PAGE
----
I stopped using windows media encoder to broadcast my wind harp. I'm now using Shoutcast. You can go to the website and get the latest copy of shoutcast server. The software will allow you to become an instant internet radio station. You will also need to get a copy of winamp and the winamp DSP plug-in. Its all free! An excellent tutorial and manual on how to set up a Shoutcast station can be found here. My harp can be heard here. If its not listed, check later, it may be down for maintenance.
I play live recordings of the harp on my station and update every few days. The recordings get better as I improve the recording technique. When planes and helicopters fly overhead, the strings resonate and make some interesting effects. Other effects can be caused by insects landing on the strings or birds pecking at them. The strings will also react to loud nearby noises, tree branches swaying against the structure, cats jumping on the roof, trains blowing the horn.
The electronics used to amplify the tiny signals from the pickups, are solar powered and have rechargeable batteries for backup power at night.
Just about all the files can be downloaded at my files storage site. 45 files at the date of this writing. With the rainy season coming, many more interesting recordings are to be made.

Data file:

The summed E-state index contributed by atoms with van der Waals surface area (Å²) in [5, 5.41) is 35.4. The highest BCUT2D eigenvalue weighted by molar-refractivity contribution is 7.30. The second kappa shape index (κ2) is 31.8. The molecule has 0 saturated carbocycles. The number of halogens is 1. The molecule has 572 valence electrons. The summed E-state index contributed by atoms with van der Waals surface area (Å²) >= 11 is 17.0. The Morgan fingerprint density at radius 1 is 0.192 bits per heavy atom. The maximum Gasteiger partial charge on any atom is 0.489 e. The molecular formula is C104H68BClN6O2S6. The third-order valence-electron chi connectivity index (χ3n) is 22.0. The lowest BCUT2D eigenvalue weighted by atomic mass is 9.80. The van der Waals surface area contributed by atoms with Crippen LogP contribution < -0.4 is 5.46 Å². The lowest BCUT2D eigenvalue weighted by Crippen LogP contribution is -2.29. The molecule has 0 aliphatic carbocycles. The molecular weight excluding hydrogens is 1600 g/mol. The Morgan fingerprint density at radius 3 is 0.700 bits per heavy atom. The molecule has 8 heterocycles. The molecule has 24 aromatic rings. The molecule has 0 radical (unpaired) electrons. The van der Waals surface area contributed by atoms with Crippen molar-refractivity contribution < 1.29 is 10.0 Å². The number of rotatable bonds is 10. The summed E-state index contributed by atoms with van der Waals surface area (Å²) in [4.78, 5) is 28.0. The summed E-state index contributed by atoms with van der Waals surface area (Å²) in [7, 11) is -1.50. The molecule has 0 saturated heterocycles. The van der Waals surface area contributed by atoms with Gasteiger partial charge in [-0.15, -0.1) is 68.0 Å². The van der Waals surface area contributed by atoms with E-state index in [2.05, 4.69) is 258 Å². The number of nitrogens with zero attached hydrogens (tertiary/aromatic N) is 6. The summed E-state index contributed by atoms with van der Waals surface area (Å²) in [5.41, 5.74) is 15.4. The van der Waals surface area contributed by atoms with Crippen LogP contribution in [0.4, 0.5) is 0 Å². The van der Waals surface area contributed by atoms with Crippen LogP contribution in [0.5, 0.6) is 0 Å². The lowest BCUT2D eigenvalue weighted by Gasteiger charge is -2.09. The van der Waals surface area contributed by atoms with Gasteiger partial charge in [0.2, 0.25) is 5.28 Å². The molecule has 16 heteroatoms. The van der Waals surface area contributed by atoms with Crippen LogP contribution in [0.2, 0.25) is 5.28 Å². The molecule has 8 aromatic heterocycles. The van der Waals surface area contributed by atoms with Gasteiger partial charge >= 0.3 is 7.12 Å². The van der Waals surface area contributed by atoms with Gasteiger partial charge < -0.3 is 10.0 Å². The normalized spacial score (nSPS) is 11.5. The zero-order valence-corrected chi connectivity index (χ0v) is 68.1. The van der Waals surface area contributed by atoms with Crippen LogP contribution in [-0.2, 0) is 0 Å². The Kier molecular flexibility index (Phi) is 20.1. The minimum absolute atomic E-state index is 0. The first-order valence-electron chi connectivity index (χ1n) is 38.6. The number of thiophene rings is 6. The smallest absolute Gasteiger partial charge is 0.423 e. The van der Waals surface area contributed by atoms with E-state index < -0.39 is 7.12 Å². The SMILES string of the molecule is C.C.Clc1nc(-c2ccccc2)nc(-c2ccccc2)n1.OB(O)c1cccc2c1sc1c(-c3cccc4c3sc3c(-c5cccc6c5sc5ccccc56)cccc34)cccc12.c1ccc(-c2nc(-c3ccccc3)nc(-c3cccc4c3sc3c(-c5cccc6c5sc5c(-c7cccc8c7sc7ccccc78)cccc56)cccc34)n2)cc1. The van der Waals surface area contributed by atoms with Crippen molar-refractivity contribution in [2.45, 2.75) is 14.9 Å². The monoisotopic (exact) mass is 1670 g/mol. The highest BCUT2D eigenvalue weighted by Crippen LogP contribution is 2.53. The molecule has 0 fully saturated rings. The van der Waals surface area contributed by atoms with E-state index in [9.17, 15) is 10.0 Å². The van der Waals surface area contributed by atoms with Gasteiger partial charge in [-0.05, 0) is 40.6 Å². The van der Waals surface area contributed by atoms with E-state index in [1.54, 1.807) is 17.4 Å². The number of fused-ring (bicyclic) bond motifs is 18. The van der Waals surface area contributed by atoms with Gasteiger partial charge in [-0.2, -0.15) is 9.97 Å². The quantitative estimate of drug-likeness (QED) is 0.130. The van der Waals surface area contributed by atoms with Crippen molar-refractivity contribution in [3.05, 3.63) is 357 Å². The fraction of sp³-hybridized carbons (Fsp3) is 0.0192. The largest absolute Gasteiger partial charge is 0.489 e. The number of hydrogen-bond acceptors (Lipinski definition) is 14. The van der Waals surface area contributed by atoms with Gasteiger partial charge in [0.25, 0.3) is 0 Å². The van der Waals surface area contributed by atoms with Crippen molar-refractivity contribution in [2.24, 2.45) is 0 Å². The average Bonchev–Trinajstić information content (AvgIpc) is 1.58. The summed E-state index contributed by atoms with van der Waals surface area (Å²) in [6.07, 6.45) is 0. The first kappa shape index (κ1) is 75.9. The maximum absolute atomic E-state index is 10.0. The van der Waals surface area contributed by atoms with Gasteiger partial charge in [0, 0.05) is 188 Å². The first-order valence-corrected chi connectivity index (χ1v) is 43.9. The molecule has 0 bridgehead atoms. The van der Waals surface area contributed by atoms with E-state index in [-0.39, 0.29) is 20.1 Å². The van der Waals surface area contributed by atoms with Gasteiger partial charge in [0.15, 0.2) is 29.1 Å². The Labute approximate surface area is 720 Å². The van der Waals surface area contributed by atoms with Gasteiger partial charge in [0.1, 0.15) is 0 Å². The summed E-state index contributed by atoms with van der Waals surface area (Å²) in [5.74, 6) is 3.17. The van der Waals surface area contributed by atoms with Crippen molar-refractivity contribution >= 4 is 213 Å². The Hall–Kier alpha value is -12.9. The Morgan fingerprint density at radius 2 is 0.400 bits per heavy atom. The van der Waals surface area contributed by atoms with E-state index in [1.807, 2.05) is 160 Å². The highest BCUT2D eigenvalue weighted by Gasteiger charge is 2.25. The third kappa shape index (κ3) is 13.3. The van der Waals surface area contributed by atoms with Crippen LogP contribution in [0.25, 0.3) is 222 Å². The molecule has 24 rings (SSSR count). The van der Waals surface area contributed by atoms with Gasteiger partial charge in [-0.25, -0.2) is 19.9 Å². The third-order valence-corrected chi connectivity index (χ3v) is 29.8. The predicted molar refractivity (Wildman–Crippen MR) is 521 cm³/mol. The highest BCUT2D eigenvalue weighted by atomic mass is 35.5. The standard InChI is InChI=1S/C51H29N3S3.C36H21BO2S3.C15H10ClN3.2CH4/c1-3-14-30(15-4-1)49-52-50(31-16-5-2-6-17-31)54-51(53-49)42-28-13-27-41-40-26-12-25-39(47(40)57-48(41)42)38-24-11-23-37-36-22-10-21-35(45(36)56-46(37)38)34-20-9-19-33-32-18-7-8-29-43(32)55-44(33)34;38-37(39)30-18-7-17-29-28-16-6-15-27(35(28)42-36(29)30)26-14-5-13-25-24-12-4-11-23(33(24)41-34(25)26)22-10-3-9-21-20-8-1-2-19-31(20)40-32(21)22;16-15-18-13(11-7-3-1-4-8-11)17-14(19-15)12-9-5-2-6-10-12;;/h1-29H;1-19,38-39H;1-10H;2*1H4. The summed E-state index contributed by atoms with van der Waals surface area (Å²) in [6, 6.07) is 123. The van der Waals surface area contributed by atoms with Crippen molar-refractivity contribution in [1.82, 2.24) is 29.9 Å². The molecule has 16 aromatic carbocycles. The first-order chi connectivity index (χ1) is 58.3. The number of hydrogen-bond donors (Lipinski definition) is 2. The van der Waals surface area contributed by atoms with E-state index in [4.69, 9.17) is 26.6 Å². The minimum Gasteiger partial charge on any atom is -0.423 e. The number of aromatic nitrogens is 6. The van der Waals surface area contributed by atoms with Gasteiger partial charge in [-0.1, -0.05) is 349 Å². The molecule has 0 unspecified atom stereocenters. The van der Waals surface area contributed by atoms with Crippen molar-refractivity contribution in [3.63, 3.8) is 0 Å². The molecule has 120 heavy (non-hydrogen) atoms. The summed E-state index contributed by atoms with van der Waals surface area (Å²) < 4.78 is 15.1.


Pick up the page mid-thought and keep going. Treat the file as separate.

Remember to tune in my station and "listen to the wind" in a whole new way.
A LM386 is used for a simple preamp. I had some PC boards made for the circuit. See previous blogs about the development of the preamp.
Magnetic sensors (hand wound) pickup the sounds from the center strings. Two sensors are used to "buck out" the hum from surrounding EMF.
Photo of the 4 string wind harp on my shed. To the left are the solar garden lights that power the harp. Sounds are picked up from the two center strings by magnetic sensors. The two outer strings transmit their vibrations through the supporting frame. To protect from the rain, I throw a plastic cup over the coil assembly.